The glamour international match of the season may have lasted less than 11 overs, thus depriving the Ireland team of match practice against the world’s No 1 ranked one-day side, but more important matches lie ahead.
As Australia changed their plans and flew straight to London after a Stormont international was weather affected for the 22nd time (out of 39), Ireland captain William Porterfield was already looking forward to the team’s next assignment.
“It was disappointing we didn’t get a full game of cricket because we have only a 10-day turnaround before Afghanistan. They (the two one-day internationals) are more important because they are World Cup qualifiers and that is still what we are all about,” he said.
“We have to be on the world stage at the major tournaments and, having fought to get Associates back in the World Cup, we have to be there.”
Niall O’Brien, who finished 11 not out on his return to the side when the rain cut short Ireland’s innings on 36 for three, agreed.
“They’re very important matches, much more important than this, and we’ll be looking for a couple of wins to keep us top of the (World Cricket League) table and pushing towards Australia 2015,” he said.
O’Brien, playing his 120th game for Ireland and his 50th ODI, needed all his experience when he came to the middle, at No 4, to face the fourth ball of the match without a run on the board against a fired-up and accurate Brett Lee.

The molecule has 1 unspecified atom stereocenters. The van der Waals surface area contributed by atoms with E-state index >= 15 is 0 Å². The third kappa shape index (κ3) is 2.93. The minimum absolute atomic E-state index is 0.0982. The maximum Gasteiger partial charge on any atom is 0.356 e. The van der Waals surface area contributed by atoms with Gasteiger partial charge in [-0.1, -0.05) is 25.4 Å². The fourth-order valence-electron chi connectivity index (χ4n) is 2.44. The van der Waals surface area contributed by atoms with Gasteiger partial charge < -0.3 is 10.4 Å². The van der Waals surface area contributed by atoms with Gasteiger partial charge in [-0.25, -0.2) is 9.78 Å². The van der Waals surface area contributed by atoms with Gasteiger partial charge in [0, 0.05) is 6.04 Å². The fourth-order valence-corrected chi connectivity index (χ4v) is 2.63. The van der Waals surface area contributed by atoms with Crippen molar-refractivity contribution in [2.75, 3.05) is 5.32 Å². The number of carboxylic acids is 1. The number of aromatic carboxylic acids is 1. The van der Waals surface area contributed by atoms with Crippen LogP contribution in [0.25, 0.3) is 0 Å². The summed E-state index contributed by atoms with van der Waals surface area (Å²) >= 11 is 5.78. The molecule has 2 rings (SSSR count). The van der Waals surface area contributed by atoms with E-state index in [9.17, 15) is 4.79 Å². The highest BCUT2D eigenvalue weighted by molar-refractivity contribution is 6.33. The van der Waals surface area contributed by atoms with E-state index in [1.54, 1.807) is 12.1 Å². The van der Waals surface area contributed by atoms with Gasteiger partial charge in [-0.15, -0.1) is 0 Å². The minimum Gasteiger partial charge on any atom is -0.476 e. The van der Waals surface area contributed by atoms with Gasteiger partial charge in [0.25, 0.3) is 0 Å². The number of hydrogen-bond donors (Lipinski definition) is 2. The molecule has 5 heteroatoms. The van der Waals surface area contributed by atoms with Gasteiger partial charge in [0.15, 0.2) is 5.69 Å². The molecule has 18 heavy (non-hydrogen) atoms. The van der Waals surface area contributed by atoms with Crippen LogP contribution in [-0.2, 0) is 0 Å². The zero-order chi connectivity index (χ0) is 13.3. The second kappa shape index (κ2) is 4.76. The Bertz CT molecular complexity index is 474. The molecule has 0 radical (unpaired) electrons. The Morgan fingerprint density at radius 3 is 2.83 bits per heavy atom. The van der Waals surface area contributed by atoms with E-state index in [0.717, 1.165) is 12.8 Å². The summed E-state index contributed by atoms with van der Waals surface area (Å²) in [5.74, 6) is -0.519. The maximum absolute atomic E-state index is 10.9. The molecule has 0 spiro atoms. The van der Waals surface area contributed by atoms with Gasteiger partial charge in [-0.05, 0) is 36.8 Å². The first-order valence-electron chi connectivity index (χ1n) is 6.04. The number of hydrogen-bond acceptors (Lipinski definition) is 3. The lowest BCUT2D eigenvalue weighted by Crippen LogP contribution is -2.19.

Porterfield, first ball, and Ed Joyce, second ball, had both been clean bowled, but O’Brien and Paul Stirling (24 off 27 balls) gave the crowd something to cheer.
Cricket Ireland have announced that every ticket can be exchanged for a free ticket to either of the two games against Afghanistan in Clontarf, on July 3 and 5, or one of the three T20 clashes against Bangladesh at Stormont on July 18, 20 and 21.
Alex Hales proved he can be the match-winner to replace Kevin Pietersen after the opener blasted England to a seven-wicket win over West Indies in the one-off NatWest Twenty20 international at Trent Bridge.
Hales fell just one run short of his century — but still the highest ever score by an England batsmen — when bowled by Ravi Rampaul.
England 173-3 (19.4 overs) beat West Indies 172-4 (20 overs) by seven wickets